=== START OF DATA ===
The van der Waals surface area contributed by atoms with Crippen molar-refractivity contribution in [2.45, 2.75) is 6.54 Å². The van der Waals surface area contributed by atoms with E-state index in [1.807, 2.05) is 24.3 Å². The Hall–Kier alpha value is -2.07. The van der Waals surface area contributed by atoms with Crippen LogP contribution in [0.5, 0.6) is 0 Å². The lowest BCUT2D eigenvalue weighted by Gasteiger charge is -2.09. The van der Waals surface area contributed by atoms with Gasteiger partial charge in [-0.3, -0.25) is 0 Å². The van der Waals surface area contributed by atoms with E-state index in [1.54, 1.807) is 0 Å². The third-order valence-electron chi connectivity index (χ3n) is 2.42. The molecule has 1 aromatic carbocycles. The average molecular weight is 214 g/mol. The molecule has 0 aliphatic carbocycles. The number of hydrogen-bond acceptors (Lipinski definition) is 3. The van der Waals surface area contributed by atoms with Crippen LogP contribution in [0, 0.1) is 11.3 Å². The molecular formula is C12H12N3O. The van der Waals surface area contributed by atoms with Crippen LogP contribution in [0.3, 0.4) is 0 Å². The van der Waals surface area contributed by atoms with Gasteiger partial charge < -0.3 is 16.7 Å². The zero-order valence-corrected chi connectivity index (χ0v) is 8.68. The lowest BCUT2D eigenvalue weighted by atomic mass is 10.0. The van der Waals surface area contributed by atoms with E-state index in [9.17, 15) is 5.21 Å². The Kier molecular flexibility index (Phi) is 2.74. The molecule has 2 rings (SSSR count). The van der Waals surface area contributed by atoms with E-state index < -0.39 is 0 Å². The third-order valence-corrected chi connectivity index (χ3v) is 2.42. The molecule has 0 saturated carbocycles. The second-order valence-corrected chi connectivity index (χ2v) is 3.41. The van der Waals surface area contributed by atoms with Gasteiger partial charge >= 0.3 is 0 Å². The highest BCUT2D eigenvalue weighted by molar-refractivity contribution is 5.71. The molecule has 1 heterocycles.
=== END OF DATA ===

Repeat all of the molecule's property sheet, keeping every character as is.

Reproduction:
The van der Waals surface area contributed by atoms with Crippen molar-refractivity contribution in [2.45, 2.75) is 6.54 Å². The van der Waals surface area contributed by atoms with E-state index in [1.807, 2.05) is 24.3 Å². The Hall–Kier alpha value is -2.07. The van der Waals surface area contributed by atoms with Crippen LogP contribution in [0.5, 0.6) is 0 Å². The lowest BCUT2D eigenvalue weighted by Gasteiger charge is -2.09. The van der Waals surface area contributed by atoms with Gasteiger partial charge in [-0.3, -0.25) is 0 Å². The van der Waals surface area contributed by atoms with E-state index in [1.54, 1.807) is 0 Å². The third-order valence-electron chi connectivity index (χ3n) is 2.42. The molecule has 1 aromatic carbocycles. The average molecular weight is 214 g/mol. The molecule has 0 aliphatic carbocycles. The number of hydrogen-bond acceptors (Lipinski definition) is 3. The van der Waals surface area contributed by atoms with Crippen LogP contribution in [0, 0.1) is 11.3 Å². The molecular formula is C12H12N3O. The van der Waals surface area contributed by atoms with Crippen LogP contribution in [0.3, 0.4) is 0 Å². The van der Waals surface area contributed by atoms with Gasteiger partial charge < -0.3 is 16.7 Å². The zero-order valence-corrected chi connectivity index (χ0v) is 8.68. The lowest BCUT2D eigenvalue weighted by atomic mass is 10.0. The van der Waals surface area contributed by atoms with E-state index in [9.17, 15) is 5.21 Å². The Kier molecular flexibility index (Phi) is 2.74. The molecule has 2 rings (SSSR count). The van der Waals surface area contributed by atoms with E-state index < -0.39 is 0 Å². The third-order valence-corrected chi connectivity index (χ3v) is 2.42. The molecule has 0 saturated carbocycles. The second-order valence-corrected chi connectivity index (χ2v) is 3.41. The van der Waals surface area contributed by atoms with Gasteiger partial charge >= 0.3 is 0 Å². The highest BCUT2D eigenvalue weighted by molar-refractivity contribution is 5.71. The molecule has 1 heterocycles.